The writer Heinz Helle, born in Munich in 1978, has two children, which could definitely play a role in this context. In his forthcoming forth novel “Wellen” he deals with masculinity and fatherhood in literary terms.
SZ: What are you reading right now?
Heinz Helle: I read during the day “The Gathering” by Natasha Brown, about a British woman of Jamaican origin who works in the London financial industry. It’s a beautiful, painful one A book. The fragmentary form and the clear language are beautiful. The experiences of the narrator are painful. I think I’m learning a lot from this book. In the evening I read “The Demons” by Dostoyevsky for the third time. And I’m amazed at how relevant this novel remains. There are murderers and troublemakers spreading mysterious letters (“X” and “Z”); there are social romantics who perish because of their tolerance (especially towards themselves); and there are radicals with no beliefs or agenda who network across entire continents with the goal of spreading discontent and, most importantly, disbelief.
If you could wish for a book that doesn’t exist yet, what would it be?
I would like a book in which everyone is always in a good mood, full, healthy and safe, and which is still not totally boring. But because such a book is hardly possible in our world, this wish probably actually refers to reality.
What character from a novel or book do you keep coming back to?
Alyosha Karamazov and how he solves the theodiezee problem: with a kiss.
A book that is important to you but most others have never heard of?
“end zone” by Don DeLillo. It combines philosophy of language, American football and nuclear deterrence in the solitude of a Texas college. A highlight of the novel is the scene in which a spontaneous football game is described on the campus, which was almost deserted over Christmas: without sportswear, without spectators, without referees, but with increasingly tougher rules that change after each play in the snow that is falling more and more. The day after, the narrator falls ill and gets a high fever.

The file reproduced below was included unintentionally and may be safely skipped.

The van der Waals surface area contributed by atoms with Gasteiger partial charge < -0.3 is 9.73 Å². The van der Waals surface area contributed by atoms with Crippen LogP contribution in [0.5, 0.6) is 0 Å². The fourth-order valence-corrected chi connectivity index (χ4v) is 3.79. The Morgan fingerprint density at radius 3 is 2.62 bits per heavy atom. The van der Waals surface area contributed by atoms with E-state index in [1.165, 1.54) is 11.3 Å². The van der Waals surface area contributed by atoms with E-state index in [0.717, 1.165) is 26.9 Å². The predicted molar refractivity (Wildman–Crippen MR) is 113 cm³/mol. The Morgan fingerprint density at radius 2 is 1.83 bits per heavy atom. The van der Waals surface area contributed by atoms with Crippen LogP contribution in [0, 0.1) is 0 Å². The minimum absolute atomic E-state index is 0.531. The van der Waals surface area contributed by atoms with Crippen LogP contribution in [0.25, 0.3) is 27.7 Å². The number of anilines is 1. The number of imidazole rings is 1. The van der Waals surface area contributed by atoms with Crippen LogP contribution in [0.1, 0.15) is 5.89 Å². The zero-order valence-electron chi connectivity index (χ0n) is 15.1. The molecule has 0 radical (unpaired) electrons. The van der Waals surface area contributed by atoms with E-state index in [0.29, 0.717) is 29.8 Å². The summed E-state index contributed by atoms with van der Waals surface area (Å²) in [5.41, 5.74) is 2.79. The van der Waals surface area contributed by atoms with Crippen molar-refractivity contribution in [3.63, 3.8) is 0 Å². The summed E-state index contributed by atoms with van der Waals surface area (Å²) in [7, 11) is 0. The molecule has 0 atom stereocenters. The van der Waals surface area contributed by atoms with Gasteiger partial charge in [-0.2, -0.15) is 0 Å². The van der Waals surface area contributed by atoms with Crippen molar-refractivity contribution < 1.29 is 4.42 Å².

Which authors, novelists, playwrights, directors, critics, scientists, poets do you admire at the moment?
The director Nele Jahnke, who has been making artists with disabilities visible for many years, most recently also on the stage of the Munich Kammerspiele. And the authors Dorothee Elmiger, Matthias Nawrat, Maggie Nelson, Jakob Nolte, Julia Weber and Levin Westermann, from whom I learn every day how it might work, with writing or life. Or both.
How many more novels does humanity need?
Many many. I believe that novels or longer narratives play an important role in our understanding of the present and our own place in the world. In this respect, I wish for at least as long as there are always new novels, as there is mankind. Which I think will be a very, very long time.
What do you think is the undulating aspect of fatherhood?
How anger, love, doubt or gratitude slowly builds up in me, rolls over me, and then withdraws. How I think after each of those waves I’ve learned something and next time I’ll be in control. And then how it all starts all over again.
Writer Rachel Cusk writes of motherhood: “It’s as if I bought something extremely expensive that I wished badly in the store and now, here in my living room, I face with fading courage.” your association?
The feeling of withering courage sounds familiar to me. Especially with regard to my self-image and human image, towards deep, unspoken beliefs that suddenly no longer seem so absolute in certain situations.
Read more episodes of the interview column here.